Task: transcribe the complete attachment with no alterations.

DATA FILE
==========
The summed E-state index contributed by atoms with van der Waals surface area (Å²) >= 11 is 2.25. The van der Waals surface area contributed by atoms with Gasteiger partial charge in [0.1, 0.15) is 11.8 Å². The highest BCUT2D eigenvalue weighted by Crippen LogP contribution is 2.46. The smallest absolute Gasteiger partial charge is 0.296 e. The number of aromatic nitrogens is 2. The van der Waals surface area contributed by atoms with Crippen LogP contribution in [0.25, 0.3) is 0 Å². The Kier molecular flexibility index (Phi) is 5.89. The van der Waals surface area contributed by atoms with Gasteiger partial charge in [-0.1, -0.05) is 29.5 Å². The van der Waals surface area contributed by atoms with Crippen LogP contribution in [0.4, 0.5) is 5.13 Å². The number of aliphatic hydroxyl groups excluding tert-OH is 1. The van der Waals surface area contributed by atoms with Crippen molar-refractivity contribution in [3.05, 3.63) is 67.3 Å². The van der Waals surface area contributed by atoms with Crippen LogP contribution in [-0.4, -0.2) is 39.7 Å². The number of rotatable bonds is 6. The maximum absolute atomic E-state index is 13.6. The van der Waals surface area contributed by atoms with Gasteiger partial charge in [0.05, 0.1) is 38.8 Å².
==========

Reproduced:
The summed E-state index contributed by atoms with van der Waals surface area (Å²) >= 11 is 2.25. The van der Waals surface area contributed by atoms with Gasteiger partial charge in [0.1, 0.15) is 11.8 Å². The highest BCUT2D eigenvalue weighted by Crippen LogP contribution is 2.46. The smallest absolute Gasteiger partial charge is 0.296 e. The number of aromatic nitrogens is 2. The van der Waals surface area contributed by atoms with Crippen LogP contribution in [0.25, 0.3) is 0 Å². The Kier molecular flexibility index (Phi) is 5.89. The van der Waals surface area contributed by atoms with Gasteiger partial charge in [-0.1, -0.05) is 29.5 Å². The van der Waals surface area contributed by atoms with Crippen LogP contribution in [0.4, 0.5) is 5.13 Å². The number of aliphatic hydroxyl groups excluding tert-OH is 1. The van der Waals surface area contributed by atoms with Crippen molar-refractivity contribution in [3.05, 3.63) is 67.3 Å². The van der Waals surface area contributed by atoms with Crippen LogP contribution in [-0.4, -0.2) is 39.7 Å². The number of rotatable bonds is 6. The maximum absolute atomic E-state index is 13.6. The van der Waals surface area contributed by atoms with Gasteiger partial charge in [0.05, 0.1) is 38.8 Å².